Trained in ballet and classical Chinese dance since the age of four, Christy Zhang has a gift for movement. Now the co-founder and sole choreographer of Austin Chinese Dance Company, she teaches others how to twist their bodies into the classic, graceful motions of Chinese dance.
All of the founders and most of the members of ACDC, UT’s only organization dedicated to all forms of Chinese dance, were friends before the club was formed, dancing together at schools in Plano and Houston. When the friends arrived at UT, they were surprised to find that despite the large Chinese student population, there were no clubs dedicated to Chinese dance.
For Zhang, a mechanical engineering junior, her enthusiasm for dance comes from a place of deep pride in her cultural identity.
“It’s a good connection to our culture,” Zhang said. “Most of us are Chinese-American or we’ve lived in America for a very long period of time, so our identity isn’t only Chinese. We are Chinese-American and we can use dance to express that.”
While there are hundreds of varieties of Chinese dance, there are two main schools: traditional and folk. While traditional dances like fan and sleeve dancing were used to entertain nobles of the imperial court, folk dances were used by the common people as a way to celebrate their ethnic or regional identity. ACDC draws inspiration from traditional, folk and contemporary dance to create their own signature style.
“There’s such a rich culture and history associated with Chinese dance,” Zhang said. “There are so many stylistic elements that are so specific to each minority of Chinese dance. It’s a lot more detailed than it seems at first. It looks very pretty and very simple, but when you try to do it, you realize that there’s a certain hand placement or your body has to be twisted a certain way. There’s a lot that goes into it.”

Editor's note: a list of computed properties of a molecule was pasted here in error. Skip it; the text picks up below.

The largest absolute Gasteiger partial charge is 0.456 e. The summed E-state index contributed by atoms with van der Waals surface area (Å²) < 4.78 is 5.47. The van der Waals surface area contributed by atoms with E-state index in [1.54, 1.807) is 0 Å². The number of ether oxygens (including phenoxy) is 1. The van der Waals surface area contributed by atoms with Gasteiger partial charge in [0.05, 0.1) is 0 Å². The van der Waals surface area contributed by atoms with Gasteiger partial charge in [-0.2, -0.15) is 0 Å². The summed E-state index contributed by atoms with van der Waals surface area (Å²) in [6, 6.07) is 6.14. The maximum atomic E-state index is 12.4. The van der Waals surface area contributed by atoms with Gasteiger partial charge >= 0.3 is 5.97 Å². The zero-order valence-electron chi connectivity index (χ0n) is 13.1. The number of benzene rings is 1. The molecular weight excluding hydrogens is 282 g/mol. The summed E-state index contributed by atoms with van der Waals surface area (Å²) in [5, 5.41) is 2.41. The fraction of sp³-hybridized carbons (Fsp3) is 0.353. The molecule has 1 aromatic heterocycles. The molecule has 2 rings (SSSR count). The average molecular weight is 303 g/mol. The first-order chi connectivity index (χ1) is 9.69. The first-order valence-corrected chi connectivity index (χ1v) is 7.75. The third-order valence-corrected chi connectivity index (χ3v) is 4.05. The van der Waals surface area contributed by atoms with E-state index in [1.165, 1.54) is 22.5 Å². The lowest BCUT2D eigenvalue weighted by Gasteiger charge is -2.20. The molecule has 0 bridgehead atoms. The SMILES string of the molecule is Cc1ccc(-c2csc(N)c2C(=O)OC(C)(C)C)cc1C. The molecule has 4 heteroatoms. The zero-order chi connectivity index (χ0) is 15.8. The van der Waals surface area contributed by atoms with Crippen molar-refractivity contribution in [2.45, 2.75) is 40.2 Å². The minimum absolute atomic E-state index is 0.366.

Many of the girls in ACDC come from different dance backgrounds that aren’t necessarily ballet or Chinese dance. Biology sophomore Caroline Gao, who joined ACDC last year, said she appreciates the perspectives members bring to the table.
“The more styles you learn, the better dancer you become,” Gao said. “We’ve all improved in
Grace Zhang, art history junior and ACDC co-founder, said because the organization is currently composed only of women, she finds a solid sense of sisterhood among
“It’s about finding people who are as passionate about dance as you are,” Grace Zhang said. “Finding these girls and being able to play off of each other and perform together is just really nice.”
Like Christy Zhang, Gao has been dancing since a young age but said that joining the organization helped her better understand the significance behind Chinese dance. She said she enjoys being able to show her appreciation for Chinese culture in a dynamic way.
“Dancing to my culture is something I enjoy,” Gao said. “Being able to perform, do what I love and showcase my culture is just really great. Dance has been a part of our lives for the majority of our lives. I don’t feel like it’s something that we ever want to lose.”